"There is only one reason why all grown-up people do not play with toys: and it is a fair reason. The reason is that playing with toys takes so very much more time and trouble than anything else. Playing, as children mean playing, is the most serious thing in the world. And as soon as we have small duties or small sorrows we have to abandon to some extent so enormous and ambitious a plan of life. We have enough strength for politics and commerce and art and philosophy: we do not have enough strength for play. This is the truth which everyone will recognize who, as a child, has ever played with anything at all; anyone who has played with bricks, anyone who has played with dolls, anyone who has played with tin soldiers. My journalistic work, which earns money, is not pursued with such awful persistency as that work which earned nothing."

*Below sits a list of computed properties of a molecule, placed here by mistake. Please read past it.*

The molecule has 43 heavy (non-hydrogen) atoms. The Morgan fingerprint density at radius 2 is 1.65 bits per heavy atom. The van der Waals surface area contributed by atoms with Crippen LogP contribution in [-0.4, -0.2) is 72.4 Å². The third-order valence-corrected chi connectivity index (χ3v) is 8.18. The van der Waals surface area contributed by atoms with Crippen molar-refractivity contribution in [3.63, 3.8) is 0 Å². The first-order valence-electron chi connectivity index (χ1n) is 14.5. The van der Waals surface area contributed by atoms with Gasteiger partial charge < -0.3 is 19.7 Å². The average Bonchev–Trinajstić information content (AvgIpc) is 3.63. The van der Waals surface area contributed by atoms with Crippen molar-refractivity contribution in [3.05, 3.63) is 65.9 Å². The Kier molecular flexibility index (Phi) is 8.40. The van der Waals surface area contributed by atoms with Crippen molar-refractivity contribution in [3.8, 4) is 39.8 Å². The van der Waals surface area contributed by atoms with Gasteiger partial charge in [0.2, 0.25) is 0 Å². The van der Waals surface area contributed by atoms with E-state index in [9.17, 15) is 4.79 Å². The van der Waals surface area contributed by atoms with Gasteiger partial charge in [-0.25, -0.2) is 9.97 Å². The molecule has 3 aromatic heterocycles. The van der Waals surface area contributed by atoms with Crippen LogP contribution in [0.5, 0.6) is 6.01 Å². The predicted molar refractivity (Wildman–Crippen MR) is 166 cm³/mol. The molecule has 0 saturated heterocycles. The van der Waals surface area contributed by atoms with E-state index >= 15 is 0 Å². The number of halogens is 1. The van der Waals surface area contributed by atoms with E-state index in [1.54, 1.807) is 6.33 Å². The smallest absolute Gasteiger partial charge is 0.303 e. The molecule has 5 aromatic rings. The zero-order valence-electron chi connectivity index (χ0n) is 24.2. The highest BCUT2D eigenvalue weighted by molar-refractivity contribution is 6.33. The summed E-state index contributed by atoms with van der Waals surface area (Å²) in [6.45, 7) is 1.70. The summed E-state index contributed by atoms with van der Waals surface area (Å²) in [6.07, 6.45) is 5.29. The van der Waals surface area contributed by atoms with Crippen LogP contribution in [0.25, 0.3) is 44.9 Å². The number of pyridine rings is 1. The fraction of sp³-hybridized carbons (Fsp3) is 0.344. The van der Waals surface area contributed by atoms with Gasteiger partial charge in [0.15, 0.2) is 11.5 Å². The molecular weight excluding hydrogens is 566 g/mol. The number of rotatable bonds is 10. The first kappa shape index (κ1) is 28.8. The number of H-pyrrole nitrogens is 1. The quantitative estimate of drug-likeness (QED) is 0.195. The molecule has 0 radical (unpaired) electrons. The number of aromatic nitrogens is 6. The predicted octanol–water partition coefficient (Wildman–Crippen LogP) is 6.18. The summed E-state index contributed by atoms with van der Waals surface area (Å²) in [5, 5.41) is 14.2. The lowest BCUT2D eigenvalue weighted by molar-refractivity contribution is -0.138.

"Broadly then, what keeps adults from joining in children's games is, generally speaking, not that they have no pleasure in them; it is simply that they have no leisure for them. It is that they cannot afford the expenditure of toil and time and consideration of so grand and grave a scheme. I have been myself attempting for some time past to complete a play in a small toy theatre ...though I have worked much harder at the toy theatre than I ever worked on any tale or article, I cannot finish it; the work seems too heavy for me. I have to break off and betake myself to lighter employments; such as [writing] the biographies of great men."
"All this gives me a feeling touching the real meaning of immortality. In this world we cannot have pure pleasure. This is partly because pure pleasure would be dangerous to us and to our neighbors. But it is partly because pure pleasure is a great deal too much trouble. If I am ever in any other and better world, I hope that I shall have enough time to play with nothing but toy theatres; and I hope that I shall have enough divine and superhuman energy to act at least one play in them without a hitch."
--from "The Toy Theatre," in Tremendous Trifles (1909), by G. K. Chesterton.